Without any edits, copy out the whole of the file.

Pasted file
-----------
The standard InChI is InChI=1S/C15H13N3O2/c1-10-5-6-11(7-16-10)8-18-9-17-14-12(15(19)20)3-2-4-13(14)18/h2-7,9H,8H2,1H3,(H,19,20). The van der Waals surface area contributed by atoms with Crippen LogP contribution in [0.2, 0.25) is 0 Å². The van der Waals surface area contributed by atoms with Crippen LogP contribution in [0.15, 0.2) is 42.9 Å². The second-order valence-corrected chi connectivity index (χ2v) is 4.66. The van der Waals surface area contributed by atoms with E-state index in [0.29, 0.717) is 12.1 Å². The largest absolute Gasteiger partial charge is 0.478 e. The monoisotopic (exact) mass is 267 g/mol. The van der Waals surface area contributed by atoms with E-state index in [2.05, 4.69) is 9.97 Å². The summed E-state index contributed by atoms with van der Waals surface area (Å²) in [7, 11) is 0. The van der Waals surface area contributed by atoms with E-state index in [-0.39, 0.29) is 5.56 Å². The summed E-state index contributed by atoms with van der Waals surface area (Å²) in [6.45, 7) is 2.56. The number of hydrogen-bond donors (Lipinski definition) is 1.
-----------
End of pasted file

The standard InChI is InChI=1S/C15H13N3O2/c1-10-5-6-11(7-16-10)8-18-9-17-14-12(15(19)20)3-2-4-13(14)18/h2-7,9H,8H2,1H3,(H,19,20). The van der Waals surface area contributed by atoms with Crippen LogP contribution in [0.2, 0.25) is 0 Å². The van der Waals surface area contributed by atoms with Crippen LogP contribution in [0.15, 0.2) is 42.9 Å². The second-order valence-corrected chi connectivity index (χ2v) is 4.66. The van der Waals surface area contributed by atoms with E-state index in [0.29, 0.717) is 12.1 Å². The largest absolute Gasteiger partial charge is 0.478 e. The monoisotopic (exact) mass is 267 g/mol. The van der Waals surface area contributed by atoms with E-state index in [2.05, 4.69) is 9.97 Å². The summed E-state index contributed by atoms with van der Waals surface area (Å²) in [7, 11) is 0. The van der Waals surface area contributed by atoms with E-state index in [-0.39, 0.29) is 5.56 Å². The summed E-state index contributed by atoms with van der Waals surface area (Å²) in [6.45, 7) is 2.56. The number of hydrogen-bond donors (Lipinski definition) is 1.